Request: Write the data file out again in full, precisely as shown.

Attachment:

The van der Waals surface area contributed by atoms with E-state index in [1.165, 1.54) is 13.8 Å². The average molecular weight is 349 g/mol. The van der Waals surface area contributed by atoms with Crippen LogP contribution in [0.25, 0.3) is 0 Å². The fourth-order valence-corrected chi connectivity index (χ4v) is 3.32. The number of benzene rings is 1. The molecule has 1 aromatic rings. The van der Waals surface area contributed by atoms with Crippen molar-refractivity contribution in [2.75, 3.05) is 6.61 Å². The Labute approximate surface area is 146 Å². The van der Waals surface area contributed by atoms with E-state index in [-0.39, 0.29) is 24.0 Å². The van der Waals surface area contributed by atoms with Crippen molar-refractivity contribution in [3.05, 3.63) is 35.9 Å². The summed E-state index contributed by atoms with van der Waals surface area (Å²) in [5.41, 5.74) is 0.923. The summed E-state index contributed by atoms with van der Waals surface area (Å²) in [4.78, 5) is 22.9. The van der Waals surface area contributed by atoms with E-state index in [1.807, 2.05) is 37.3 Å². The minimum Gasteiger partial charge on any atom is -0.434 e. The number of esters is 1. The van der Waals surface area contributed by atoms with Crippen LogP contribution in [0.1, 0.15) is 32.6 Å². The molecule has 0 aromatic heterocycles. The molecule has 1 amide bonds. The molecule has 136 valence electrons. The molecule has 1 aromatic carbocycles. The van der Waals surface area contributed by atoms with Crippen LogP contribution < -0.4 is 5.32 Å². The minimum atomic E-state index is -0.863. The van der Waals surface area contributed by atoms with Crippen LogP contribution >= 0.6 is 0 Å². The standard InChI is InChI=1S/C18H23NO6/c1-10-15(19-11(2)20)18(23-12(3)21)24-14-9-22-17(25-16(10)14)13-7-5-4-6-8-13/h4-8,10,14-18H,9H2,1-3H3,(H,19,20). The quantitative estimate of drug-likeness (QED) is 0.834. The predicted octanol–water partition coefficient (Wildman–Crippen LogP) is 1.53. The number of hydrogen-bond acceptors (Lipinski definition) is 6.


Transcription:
The van der Waals surface area contributed by atoms with E-state index in [1.165, 1.54) is 13.8 Å². The average molecular weight is 349 g/mol. The van der Waals surface area contributed by atoms with Crippen LogP contribution in [0.25, 0.3) is 0 Å². The fourth-order valence-corrected chi connectivity index (χ4v) is 3.32. The number of benzene rings is 1. The molecule has 1 aromatic rings. The van der Waals surface area contributed by atoms with Crippen molar-refractivity contribution in [2.75, 3.05) is 6.61 Å². The Labute approximate surface area is 146 Å². The van der Waals surface area contributed by atoms with E-state index in [-0.39, 0.29) is 24.0 Å². The van der Waals surface area contributed by atoms with Crippen molar-refractivity contribution in [3.05, 3.63) is 35.9 Å². The summed E-state index contributed by atoms with van der Waals surface area (Å²) in [5.41, 5.74) is 0.923. The summed E-state index contributed by atoms with van der Waals surface area (Å²) in [4.78, 5) is 22.9. The van der Waals surface area contributed by atoms with E-state index in [1.807, 2.05) is 37.3 Å². The minimum Gasteiger partial charge on any atom is -0.434 e. The number of esters is 1. The van der Waals surface area contributed by atoms with Crippen LogP contribution in [0.1, 0.15) is 32.6 Å². The molecule has 0 aromatic heterocycles. The molecule has 1 amide bonds. The molecule has 136 valence electrons. The molecule has 1 aromatic carbocycles. The van der Waals surface area contributed by atoms with Crippen LogP contribution < -0.4 is 5.32 Å². The minimum atomic E-state index is -0.863. The van der Waals surface area contributed by atoms with Crippen LogP contribution >= 0.6 is 0 Å². The standard InChI is InChI=1S/C18H23NO6/c1-10-15(19-11(2)20)18(23-12(3)21)24-14-9-22-17(25-16(10)14)13-7-5-4-6-8-13/h4-8,10,14-18H,9H2,1-3H3,(H,19,20). The quantitative estimate of drug-likeness (QED) is 0.834. The predicted octanol–water partition coefficient (Wildman–Crippen LogP) is 1.53. The number of hydrogen-bond acceptors (Lipinski definition) is 6.